The creation of the National Health Service resulted in all the remaining LCC hospitals being passed to the new authority and by 1948 The Fountain hospital was still occupying the temporary wards built over fifty years previously. The need for fever accommodation had further diminished by this time and during the 1950’s plans were put in place to make better use of the large complexes occupied by the former MAB hospitals, putting them to other uses. There was a desire to reduce the concentration of teaching hospitals in the Central London area and two teaching hospitals were chosen to transfer to the sites of MAB institutions. The Royal Free Hospital on Grays Inn Road was to take on control of the North Western Hospital, Hampstead eventually moving all services onto that site having developed a new building complex there. Correspondingly in 1954 St. George’s Hospital, Hyde Park Corner was allocated use of The Grove and Fountain sites and put to an end plans to rebuild the latter institution on the original site.

The Fountain was joined in 1959 with Queen Mary’s Hospital for Children, another underused former MAB institution at Carshalton (initially intended as the Southern Fever Convalescent Hospital) which had included medical and surgical treatments but had not previously accommodated subnormal children. Villas were set aside and the children were relocated to the Carshalton site. Those over sixteen years of age were not transferred to Carshalton but instead sent to Epsom, where the St. Ebbas Hospital had been redesignated from accommodating the mentally ill to the mentally subnormal in 1962, its previous patients being sent to other hospitals in the Epsom Cluster. The intention was to transfer others reaching their sixteenth birthday from Queen Mary’s to St. Ebbas but the process eventually ceased with a separate unit being established at the Carshalton site from the late 1980?s as Orchard Hill hospital to house many of the, by then, ?adult patients.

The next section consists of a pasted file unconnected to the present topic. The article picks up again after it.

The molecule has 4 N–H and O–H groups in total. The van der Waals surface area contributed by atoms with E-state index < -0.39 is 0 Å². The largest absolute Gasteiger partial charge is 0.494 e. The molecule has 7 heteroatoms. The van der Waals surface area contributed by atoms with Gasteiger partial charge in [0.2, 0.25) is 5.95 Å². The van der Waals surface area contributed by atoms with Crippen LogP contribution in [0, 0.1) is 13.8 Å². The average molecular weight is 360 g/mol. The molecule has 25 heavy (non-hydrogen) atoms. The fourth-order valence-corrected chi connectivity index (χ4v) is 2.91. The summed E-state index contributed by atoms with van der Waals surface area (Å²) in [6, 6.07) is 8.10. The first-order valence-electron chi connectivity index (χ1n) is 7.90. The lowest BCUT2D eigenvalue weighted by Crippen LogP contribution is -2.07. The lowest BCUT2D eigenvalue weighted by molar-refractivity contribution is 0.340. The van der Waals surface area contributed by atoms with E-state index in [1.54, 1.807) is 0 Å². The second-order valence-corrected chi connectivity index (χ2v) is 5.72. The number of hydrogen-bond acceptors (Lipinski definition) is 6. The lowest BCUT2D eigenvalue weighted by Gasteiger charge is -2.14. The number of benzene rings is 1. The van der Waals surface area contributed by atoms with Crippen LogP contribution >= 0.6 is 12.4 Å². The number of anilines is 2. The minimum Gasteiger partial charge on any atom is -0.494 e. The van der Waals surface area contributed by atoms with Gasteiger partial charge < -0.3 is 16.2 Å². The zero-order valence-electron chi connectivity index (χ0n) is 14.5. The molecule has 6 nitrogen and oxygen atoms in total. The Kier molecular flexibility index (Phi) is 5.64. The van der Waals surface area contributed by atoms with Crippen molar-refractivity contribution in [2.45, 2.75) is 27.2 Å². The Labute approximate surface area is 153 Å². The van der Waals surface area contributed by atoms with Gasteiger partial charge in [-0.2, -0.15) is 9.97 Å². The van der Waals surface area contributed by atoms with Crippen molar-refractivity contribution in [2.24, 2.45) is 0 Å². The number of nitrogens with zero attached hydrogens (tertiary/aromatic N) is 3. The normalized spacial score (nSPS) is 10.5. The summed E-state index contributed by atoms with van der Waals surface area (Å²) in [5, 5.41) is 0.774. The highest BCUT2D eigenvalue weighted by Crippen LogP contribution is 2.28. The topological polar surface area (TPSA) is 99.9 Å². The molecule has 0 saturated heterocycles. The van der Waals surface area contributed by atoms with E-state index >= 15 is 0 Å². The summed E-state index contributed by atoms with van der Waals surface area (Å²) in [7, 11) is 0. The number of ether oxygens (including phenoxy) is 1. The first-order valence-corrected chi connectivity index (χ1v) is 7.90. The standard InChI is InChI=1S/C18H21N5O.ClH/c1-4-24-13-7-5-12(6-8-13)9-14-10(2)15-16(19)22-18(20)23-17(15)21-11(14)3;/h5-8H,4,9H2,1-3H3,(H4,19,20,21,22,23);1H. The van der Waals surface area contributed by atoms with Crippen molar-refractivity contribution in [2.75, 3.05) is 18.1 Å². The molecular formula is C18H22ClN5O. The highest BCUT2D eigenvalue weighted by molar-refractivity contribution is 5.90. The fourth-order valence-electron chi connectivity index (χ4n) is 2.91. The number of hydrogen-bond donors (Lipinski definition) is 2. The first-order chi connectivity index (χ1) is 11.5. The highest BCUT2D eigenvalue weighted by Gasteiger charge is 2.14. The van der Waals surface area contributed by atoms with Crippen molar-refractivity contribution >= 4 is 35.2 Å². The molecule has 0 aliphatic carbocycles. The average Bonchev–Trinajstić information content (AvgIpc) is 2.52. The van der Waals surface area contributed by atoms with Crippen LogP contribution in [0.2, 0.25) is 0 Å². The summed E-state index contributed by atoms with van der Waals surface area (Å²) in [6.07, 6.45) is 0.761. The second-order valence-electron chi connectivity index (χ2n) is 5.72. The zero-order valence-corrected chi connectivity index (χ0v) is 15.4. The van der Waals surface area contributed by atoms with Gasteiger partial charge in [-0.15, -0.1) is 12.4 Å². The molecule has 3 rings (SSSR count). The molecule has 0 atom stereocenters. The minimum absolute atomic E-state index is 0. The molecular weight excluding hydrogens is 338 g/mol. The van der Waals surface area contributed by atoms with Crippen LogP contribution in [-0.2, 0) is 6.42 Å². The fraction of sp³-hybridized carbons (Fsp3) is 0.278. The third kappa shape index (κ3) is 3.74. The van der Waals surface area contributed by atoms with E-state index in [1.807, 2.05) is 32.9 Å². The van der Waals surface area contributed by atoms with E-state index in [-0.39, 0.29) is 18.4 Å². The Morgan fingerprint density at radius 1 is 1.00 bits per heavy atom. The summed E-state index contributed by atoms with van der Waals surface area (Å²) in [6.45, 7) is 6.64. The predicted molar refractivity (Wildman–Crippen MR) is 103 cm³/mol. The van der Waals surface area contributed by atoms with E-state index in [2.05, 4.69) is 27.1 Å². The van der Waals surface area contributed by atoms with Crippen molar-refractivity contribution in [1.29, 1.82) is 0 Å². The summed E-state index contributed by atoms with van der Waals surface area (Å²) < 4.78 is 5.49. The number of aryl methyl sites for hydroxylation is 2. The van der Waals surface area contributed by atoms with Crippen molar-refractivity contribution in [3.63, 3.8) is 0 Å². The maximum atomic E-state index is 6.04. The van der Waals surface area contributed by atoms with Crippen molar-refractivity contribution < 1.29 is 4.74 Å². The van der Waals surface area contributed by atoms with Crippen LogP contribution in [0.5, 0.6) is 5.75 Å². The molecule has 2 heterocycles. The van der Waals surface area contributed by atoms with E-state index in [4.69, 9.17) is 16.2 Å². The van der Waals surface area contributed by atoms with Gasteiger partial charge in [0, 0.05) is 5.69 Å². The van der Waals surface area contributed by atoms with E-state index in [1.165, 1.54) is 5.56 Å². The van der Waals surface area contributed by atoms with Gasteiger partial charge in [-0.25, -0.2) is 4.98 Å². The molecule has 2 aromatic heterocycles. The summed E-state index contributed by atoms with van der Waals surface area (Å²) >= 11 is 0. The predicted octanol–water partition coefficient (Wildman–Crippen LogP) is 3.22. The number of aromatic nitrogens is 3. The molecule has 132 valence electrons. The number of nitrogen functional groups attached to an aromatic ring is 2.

The Fountain site was closed in March 1963 and the buildings turned over to St. George’s hospital which used them temporarily prior to the redevelopment of the site which commenced in 1973. Tooting Grove, which ran along the west side of the site was closed to traffic, enabling the Fountain and Grove sites to be combined with the Grosvenor and Hunter Wings to be constructed across the central section of road. The new St. George’s hospital was officially opened in 1980, marking the closure of the Hyde Park Corner site.